1. Increase surface area – which will have a greater dispersal of force
  2. Facilitate tib ant & posterior chain recruitment

Foot Exercises – Here is an article I posted with some foot exercises for them to do.

Next, stay on top of hip health.  Here’s some exercises to perform that will help guide you:

Ground Based Hip Circuit Here is an article posted on a ground based hip circuit we utilize to improve hip strength.
Here’s some videos of stretches that we’ll have athletes perform:

Q&A: Anaerobic Threshold & High/Low

Hi Mike I’ve been following your work for at least 6 years now and I’m a huge fan of your work. I’m always learning something new about athletic development. Your recent post on instagram with you going through an aerobic circuit on a Lo day inspired some questions in me. Sorry if this is too much but whatever you feel like sharing will be greatly appreciated!
What method do you use to find out your anaerobic threshold?
What does your progression look like in regards to doing 21 minutes in the aerobic circuit? Did you start with low total overall time and/or more rest time than work time?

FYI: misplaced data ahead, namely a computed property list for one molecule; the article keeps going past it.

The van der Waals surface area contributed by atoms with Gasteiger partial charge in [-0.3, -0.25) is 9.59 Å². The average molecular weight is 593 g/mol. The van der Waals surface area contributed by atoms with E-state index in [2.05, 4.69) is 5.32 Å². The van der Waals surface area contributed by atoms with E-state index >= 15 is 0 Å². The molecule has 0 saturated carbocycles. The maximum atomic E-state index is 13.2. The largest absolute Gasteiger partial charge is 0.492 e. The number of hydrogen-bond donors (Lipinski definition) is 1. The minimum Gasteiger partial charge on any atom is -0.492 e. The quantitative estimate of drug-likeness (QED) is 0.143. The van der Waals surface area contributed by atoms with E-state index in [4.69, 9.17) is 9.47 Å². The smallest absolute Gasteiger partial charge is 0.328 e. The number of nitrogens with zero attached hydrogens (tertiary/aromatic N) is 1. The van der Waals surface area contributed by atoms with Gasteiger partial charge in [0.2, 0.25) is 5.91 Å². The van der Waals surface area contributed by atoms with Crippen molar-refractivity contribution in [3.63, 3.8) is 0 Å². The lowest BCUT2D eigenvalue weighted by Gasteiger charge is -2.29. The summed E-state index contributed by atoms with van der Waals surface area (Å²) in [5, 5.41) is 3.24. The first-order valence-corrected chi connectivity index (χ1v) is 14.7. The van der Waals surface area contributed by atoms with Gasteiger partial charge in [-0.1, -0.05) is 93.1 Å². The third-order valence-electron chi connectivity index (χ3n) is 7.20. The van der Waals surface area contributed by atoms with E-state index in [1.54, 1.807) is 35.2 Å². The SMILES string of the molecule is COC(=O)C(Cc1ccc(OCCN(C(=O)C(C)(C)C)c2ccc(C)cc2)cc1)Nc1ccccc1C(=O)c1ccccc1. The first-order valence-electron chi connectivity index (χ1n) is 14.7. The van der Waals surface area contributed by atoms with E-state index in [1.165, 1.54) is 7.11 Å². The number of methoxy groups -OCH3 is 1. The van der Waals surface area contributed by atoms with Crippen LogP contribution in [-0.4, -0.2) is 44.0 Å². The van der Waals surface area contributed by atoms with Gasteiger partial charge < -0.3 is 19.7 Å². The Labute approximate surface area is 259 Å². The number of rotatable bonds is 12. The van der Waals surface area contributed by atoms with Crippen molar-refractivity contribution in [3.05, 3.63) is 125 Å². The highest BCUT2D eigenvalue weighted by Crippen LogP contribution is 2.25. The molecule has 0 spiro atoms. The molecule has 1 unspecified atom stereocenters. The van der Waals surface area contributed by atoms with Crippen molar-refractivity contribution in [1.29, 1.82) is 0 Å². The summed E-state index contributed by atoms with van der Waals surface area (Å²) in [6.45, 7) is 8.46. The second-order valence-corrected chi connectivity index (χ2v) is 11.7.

Do you recommend using a hi/lo program at all times of year?
Thanks for your time!
Best regards,
Keith Kirwan


Sorry for the delay in regards to answering this question.  As you probably have noticed I haven’t answered questions in a while – reason being, I’ve been busy coaching and learning haha.  Selfish, but – c’est la vi.  I am currently on a mission to put more out there for guys now… we’ll see how long it lasts before I’m once again over booked and put writing on the back burner.  So filtering through a lot of questions I came across this one and I thought it was a good one.